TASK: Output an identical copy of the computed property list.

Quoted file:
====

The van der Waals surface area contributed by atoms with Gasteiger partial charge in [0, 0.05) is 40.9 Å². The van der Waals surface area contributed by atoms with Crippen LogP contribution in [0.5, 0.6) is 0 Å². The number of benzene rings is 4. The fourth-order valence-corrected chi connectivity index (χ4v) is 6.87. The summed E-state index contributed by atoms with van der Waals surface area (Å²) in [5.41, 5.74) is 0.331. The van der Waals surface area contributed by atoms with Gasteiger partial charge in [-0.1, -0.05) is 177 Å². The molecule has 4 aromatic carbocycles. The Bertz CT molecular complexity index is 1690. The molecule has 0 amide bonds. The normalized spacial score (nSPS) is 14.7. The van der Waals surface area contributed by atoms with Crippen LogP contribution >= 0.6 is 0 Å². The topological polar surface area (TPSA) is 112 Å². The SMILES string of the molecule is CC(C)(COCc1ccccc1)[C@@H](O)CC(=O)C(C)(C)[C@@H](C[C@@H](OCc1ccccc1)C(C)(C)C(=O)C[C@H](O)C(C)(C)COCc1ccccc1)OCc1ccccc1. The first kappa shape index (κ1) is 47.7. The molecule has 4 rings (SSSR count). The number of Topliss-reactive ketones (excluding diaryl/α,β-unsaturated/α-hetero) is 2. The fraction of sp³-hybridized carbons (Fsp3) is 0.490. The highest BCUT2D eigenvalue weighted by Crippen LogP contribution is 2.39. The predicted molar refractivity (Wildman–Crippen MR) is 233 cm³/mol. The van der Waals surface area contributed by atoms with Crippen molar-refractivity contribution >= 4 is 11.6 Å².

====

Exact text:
The van der Waals surface area contributed by atoms with Gasteiger partial charge in [0, 0.05) is 40.9 Å². The van der Waals surface area contributed by atoms with Crippen LogP contribution in [0.5, 0.6) is 0 Å². The number of benzene rings is 4. The fourth-order valence-corrected chi connectivity index (χ4v) is 6.87. The summed E-state index contributed by atoms with van der Waals surface area (Å²) in [5.41, 5.74) is 0.331. The van der Waals surface area contributed by atoms with Gasteiger partial charge in [-0.1, -0.05) is 177 Å². The molecule has 4 aromatic carbocycles. The Bertz CT molecular complexity index is 1690. The molecule has 0 amide bonds. The normalized spacial score (nSPS) is 14.7. The van der Waals surface area contributed by atoms with Crippen LogP contribution >= 0.6 is 0 Å². The topological polar surface area (TPSA) is 112 Å². The SMILES string of the molecule is CC(C)(COCc1ccccc1)[C@@H](O)CC(=O)C(C)(C)[C@@H](C[C@@H](OCc1ccccc1)C(C)(C)C(=O)C[C@H](O)C(C)(C)COCc1ccccc1)OCc1ccccc1. The first kappa shape index (κ1) is 47.7. The molecule has 4 rings (SSSR count). The number of Topliss-reactive ketones (excluding diaryl/α,β-unsaturated/α-hetero) is 2. The fraction of sp³-hybridized carbons (Fsp3) is 0.490. The highest BCUT2D eigenvalue weighted by Crippen LogP contribution is 2.39. The predicted molar refractivity (Wildman–Crippen MR) is 233 cm³/mol. The van der Waals surface area contributed by atoms with Crippen molar-refractivity contribution >= 4 is 11.6 Å².